Refrain and restrain


  • Lifestyle
  • Thursday, 08 Jul 2010

THE verbs “refrain” and “restrain” look similar, sound similar and – this is where the trap lies – have a similar meaning. As a result, one often hears or sees “refrain” mistakenly used in place of restrain. My most recent encounter was in the lead article on Page 1 of StarBiz (June 17). The word appeared in the this partial sentence: “The move is to refrain X (person’s name) from using ...”

I lack or have forgotten the clinical language tools to dissect the two words – I know you will fill them in for me – but, basically, “refrain” does not take an object and denotes a voluntary action (e.g. I am doing my best to refrain from smoking), while “restrain” takes an object and is usually involuntary (e.g. my wife restrains me from smoking by hiding my cigarettes). – I.Ho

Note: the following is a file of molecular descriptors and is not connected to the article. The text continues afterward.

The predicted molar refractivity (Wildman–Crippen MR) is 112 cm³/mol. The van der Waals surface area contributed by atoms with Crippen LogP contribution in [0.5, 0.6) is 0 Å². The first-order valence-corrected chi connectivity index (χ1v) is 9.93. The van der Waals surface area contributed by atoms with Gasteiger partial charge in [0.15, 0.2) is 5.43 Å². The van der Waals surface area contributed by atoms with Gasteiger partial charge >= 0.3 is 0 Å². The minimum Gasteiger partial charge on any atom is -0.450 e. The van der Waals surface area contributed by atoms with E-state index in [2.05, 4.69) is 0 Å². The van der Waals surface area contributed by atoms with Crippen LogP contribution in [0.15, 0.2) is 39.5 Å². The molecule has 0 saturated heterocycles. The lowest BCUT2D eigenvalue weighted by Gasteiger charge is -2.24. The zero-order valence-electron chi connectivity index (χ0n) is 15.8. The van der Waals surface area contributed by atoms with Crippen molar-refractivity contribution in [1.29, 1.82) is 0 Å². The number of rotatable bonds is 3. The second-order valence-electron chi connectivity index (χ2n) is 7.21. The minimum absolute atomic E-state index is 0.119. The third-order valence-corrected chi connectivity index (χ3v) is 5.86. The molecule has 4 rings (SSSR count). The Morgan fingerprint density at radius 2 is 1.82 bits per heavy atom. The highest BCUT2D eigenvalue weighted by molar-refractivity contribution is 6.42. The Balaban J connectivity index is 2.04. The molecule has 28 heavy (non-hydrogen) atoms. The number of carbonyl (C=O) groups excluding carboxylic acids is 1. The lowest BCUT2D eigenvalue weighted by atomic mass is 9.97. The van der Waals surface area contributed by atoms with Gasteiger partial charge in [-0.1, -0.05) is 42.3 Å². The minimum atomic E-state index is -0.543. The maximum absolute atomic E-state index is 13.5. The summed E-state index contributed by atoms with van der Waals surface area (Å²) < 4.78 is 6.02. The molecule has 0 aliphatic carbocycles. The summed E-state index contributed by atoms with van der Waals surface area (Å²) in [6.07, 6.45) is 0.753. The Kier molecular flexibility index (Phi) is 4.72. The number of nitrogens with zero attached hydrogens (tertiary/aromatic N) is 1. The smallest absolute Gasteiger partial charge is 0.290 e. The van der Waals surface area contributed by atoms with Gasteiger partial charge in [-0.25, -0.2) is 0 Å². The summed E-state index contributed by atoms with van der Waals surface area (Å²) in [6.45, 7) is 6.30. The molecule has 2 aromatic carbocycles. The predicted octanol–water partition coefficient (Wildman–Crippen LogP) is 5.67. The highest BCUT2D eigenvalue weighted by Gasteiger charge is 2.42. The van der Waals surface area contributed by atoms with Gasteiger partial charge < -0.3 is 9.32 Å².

You’re quite right in your distinction between “refrain” and “restrain”, and your examples make it clear. “Refrain” is an intransitive verb which does not have an object, while “restrain” is a transitive verb which has an object. – Fadzilah Amin


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